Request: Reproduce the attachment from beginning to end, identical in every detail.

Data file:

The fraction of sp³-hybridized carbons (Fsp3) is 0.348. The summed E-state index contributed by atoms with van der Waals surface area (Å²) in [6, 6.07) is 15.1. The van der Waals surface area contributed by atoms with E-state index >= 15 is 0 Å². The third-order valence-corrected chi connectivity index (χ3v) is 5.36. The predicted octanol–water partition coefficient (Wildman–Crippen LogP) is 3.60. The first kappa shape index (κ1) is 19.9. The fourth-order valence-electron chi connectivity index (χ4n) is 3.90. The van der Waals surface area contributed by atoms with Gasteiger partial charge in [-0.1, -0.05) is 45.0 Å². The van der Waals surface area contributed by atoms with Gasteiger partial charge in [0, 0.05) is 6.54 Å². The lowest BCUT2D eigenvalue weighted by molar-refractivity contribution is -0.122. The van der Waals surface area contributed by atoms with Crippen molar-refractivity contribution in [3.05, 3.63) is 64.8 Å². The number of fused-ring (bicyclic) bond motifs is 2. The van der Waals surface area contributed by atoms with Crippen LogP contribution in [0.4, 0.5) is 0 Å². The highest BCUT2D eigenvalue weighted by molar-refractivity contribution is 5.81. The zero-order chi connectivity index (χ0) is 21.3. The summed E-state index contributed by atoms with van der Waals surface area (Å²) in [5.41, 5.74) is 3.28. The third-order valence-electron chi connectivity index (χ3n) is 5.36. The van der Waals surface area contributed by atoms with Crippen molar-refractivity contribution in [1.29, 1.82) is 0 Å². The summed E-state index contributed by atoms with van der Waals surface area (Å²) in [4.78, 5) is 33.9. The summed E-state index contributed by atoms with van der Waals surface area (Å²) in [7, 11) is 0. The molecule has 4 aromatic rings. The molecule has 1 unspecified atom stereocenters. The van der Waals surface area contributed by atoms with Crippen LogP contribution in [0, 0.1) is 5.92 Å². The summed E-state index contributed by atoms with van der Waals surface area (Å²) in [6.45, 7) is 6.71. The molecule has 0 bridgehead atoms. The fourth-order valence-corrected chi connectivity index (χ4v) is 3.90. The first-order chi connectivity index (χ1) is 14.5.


The fraction of sp³-hybridized carbons (Fsp3) is 0.348. The summed E-state index contributed by atoms with van der Waals surface area (Å²) in [6, 6.07) is 15.1. The van der Waals surface area contributed by atoms with E-state index >= 15 is 0 Å². The third-order valence-corrected chi connectivity index (χ3v) is 5.36. The predicted octanol–water partition coefficient (Wildman–Crippen LogP) is 3.60. The first kappa shape index (κ1) is 19.9. The fourth-order valence-electron chi connectivity index (χ4n) is 3.90. The van der Waals surface area contributed by atoms with Gasteiger partial charge in [-0.1, -0.05) is 45.0 Å². The van der Waals surface area contributed by atoms with Gasteiger partial charge in [0, 0.05) is 6.54 Å². The lowest BCUT2D eigenvalue weighted by molar-refractivity contribution is -0.122. The van der Waals surface area contributed by atoms with Crippen molar-refractivity contribution in [3.05, 3.63) is 64.8 Å². The number of fused-ring (bicyclic) bond motifs is 2. The van der Waals surface area contributed by atoms with Crippen LogP contribution in [0.4, 0.5) is 0 Å². The highest BCUT2D eigenvalue weighted by molar-refractivity contribution is 5.81. The zero-order chi connectivity index (χ0) is 21.3. The summed E-state index contributed by atoms with van der Waals surface area (Å²) in [5.41, 5.74) is 3.28. The third-order valence-electron chi connectivity index (χ3n) is 5.36. The van der Waals surface area contributed by atoms with Crippen molar-refractivity contribution in [1.29, 1.82) is 0 Å². The summed E-state index contributed by atoms with van der Waals surface area (Å²) in [4.78, 5) is 33.9. The summed E-state index contributed by atoms with van der Waals surface area (Å²) in [7, 11) is 0. The molecule has 4 aromatic rings. The molecule has 1 unspecified atom stereocenters. The van der Waals surface area contributed by atoms with Crippen LogP contribution in [0, 0.1) is 5.92 Å². The summed E-state index contributed by atoms with van der Waals surface area (Å²) in [6.45, 7) is 6.71. The molecule has 0 bridgehead atoms. The fourth-order valence-corrected chi connectivity index (χ4v) is 3.90. The first-order chi connectivity index (χ1) is 14.5.